Ageless Wisdom and Healing Powers
A woman is officially crowned a crone the moment she proactively reenters the outer world, and begins sharing her ageless wisdom and healing powers with the planet. The ceremonious crowning of a crone usually goes unnoticed by those in the outer world, but back on the island of Avalon the wise-woman and wise-child are both celebrating this joyous event. For this crowning symbolizes a blending of two worlds. At last the inner world of the woman's soul is spread freely out onto the planet in the form of spiritual gift-giving, and the journeying woman earns the title of Goddess and Crone.
It is important to remember that one doesn't have to have lived to be 50 to be considered a crone, though. Crones come in all ages and sizes. I've known women who have embodied the postmenopausal wisdom of the crone by the time they were 30, and I've known women who were 70 and still hadn't achieved it.
Just because a woman has journeyed to the inner world of Avalon and had her last period, doesn't mean she has reached the status of crone, either. Being officially, or unofficially, crowned a crone means being ready to return and serve the outer world as Mother Goddess. It signifies that a woman is willing and able to share her wisdom, not only with the other women of her tribe, but with the men as well. And it is with the authority of the crone that the woman returns to the outer world to reseed the planet and spread what she has learned with all living creatures.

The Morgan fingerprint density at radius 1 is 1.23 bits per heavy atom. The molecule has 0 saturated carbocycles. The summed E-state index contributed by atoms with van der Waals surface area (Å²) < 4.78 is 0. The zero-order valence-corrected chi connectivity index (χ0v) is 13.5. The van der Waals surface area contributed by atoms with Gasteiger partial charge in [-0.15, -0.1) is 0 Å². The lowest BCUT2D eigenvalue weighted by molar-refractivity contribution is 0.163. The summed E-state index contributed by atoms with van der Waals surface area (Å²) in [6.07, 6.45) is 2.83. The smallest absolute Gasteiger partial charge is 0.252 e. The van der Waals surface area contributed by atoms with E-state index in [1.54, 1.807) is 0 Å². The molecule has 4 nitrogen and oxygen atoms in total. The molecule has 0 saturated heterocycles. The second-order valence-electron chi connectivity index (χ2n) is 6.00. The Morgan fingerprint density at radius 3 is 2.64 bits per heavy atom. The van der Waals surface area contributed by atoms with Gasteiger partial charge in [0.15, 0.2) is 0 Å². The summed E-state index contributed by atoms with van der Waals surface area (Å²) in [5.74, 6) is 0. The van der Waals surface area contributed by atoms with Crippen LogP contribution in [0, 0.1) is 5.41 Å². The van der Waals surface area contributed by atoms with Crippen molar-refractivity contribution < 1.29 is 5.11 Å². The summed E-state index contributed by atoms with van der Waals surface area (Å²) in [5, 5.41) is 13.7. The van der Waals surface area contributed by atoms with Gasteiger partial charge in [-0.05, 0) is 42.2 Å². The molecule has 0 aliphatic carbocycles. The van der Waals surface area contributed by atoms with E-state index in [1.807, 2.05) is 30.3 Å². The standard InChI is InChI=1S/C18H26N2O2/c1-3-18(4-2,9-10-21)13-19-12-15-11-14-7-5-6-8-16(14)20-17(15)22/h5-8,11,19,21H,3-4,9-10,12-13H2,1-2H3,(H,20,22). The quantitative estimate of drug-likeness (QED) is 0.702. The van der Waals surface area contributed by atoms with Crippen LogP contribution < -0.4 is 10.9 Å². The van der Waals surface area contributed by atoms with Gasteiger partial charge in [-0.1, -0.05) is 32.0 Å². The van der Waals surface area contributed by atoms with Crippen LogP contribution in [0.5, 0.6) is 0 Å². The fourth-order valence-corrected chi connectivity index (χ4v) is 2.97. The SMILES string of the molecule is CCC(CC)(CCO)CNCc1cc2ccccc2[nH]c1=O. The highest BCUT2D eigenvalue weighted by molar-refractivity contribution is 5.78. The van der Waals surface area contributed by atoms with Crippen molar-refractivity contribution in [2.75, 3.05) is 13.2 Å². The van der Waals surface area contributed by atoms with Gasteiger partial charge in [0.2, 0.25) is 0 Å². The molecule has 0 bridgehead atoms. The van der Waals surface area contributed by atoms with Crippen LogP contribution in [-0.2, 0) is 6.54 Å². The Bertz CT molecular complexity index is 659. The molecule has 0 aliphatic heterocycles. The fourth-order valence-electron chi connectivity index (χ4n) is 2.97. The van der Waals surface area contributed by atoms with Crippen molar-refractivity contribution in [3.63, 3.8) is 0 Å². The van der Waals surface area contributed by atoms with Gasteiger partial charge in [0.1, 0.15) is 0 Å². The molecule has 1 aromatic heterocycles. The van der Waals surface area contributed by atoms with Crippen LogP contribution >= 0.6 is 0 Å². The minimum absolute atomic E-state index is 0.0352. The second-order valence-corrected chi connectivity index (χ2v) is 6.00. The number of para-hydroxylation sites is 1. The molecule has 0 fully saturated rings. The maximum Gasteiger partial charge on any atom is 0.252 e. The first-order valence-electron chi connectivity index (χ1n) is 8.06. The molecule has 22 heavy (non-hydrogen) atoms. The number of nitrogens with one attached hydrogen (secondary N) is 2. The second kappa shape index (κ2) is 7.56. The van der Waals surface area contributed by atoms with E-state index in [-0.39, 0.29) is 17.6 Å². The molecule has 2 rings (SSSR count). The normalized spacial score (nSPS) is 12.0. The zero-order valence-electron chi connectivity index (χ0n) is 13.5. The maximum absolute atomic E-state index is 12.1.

Willingness to Serve
Mother Teresa was probably the best known crone. Her name and memory is synonymous with the word service. She personified the Mother Goddess in a way that few women have. She started out by comforting one man on the streets of Calcutta, and ended up comforting a planet of men, women, and children. What made her a such a wonderful example of crone wisdom? I believe it was her willingness to serve. Not her ability or how many she actually did comfort and serve, but her willingness to attempt the task. She wasn't afraid to reach out to the dying and she wasn't afraid to reach out to the living. It was second nature to her. But we don't all have to be Mother Teresas in order to embody the Goddess. We only have to be willing to serve our tribes.